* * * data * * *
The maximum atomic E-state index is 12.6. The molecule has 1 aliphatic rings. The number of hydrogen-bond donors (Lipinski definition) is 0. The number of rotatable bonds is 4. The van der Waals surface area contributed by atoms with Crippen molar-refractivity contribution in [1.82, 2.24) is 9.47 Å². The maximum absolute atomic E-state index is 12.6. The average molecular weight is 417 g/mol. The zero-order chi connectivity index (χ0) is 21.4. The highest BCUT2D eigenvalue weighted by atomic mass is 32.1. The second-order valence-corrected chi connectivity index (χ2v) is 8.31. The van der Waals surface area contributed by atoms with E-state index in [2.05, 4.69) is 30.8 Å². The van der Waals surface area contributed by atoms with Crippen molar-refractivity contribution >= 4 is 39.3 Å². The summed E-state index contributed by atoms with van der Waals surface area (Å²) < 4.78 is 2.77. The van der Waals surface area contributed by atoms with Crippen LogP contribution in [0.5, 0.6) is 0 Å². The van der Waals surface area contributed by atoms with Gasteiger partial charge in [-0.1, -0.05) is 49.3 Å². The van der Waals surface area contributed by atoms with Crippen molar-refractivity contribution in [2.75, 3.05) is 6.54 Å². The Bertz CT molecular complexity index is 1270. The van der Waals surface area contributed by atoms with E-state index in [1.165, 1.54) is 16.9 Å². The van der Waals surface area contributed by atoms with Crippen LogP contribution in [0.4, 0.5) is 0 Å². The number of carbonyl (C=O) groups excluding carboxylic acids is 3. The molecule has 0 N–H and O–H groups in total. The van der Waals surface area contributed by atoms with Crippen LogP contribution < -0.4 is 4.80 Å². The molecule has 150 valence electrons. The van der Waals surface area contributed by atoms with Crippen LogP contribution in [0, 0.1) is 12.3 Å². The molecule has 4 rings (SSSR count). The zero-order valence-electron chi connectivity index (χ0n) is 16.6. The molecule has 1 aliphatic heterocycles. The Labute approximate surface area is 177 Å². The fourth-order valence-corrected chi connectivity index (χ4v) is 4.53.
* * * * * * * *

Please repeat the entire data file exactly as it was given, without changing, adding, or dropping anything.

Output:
The maximum atomic E-state index is 12.6. The molecule has 1 aliphatic rings. The number of hydrogen-bond donors (Lipinski definition) is 0. The number of rotatable bonds is 4. The van der Waals surface area contributed by atoms with Crippen molar-refractivity contribution in [1.82, 2.24) is 9.47 Å². The maximum absolute atomic E-state index is 12.6. The average molecular weight is 417 g/mol. The zero-order chi connectivity index (χ0) is 21.4. The highest BCUT2D eigenvalue weighted by atomic mass is 32.1. The second-order valence-corrected chi connectivity index (χ2v) is 8.31. The van der Waals surface area contributed by atoms with E-state index in [2.05, 4.69) is 30.8 Å². The van der Waals surface area contributed by atoms with Crippen molar-refractivity contribution >= 4 is 39.3 Å². The summed E-state index contributed by atoms with van der Waals surface area (Å²) < 4.78 is 2.77. The van der Waals surface area contributed by atoms with Crippen LogP contribution in [0.5, 0.6) is 0 Å². The van der Waals surface area contributed by atoms with Gasteiger partial charge in [-0.1, -0.05) is 49.3 Å². The van der Waals surface area contributed by atoms with Crippen molar-refractivity contribution in [2.75, 3.05) is 6.54 Å². The Bertz CT molecular complexity index is 1270. The van der Waals surface area contributed by atoms with E-state index in [1.165, 1.54) is 16.9 Å². The van der Waals surface area contributed by atoms with Crippen LogP contribution in [0.4, 0.5) is 0 Å². The number of carbonyl (C=O) groups excluding carboxylic acids is 3. The molecule has 0 N–H and O–H groups in total. The van der Waals surface area contributed by atoms with Crippen LogP contribution < -0.4 is 4.80 Å². The molecule has 150 valence electrons. The van der Waals surface area contributed by atoms with Crippen LogP contribution in [0, 0.1) is 12.3 Å². The molecule has 4 rings (SSSR count). The zero-order valence-electron chi connectivity index (χ0n) is 16.6. The molecule has 1 aliphatic heterocycles. The Labute approximate surface area is 177 Å². The fourth-order valence-corrected chi connectivity index (χ4v) is 4.53.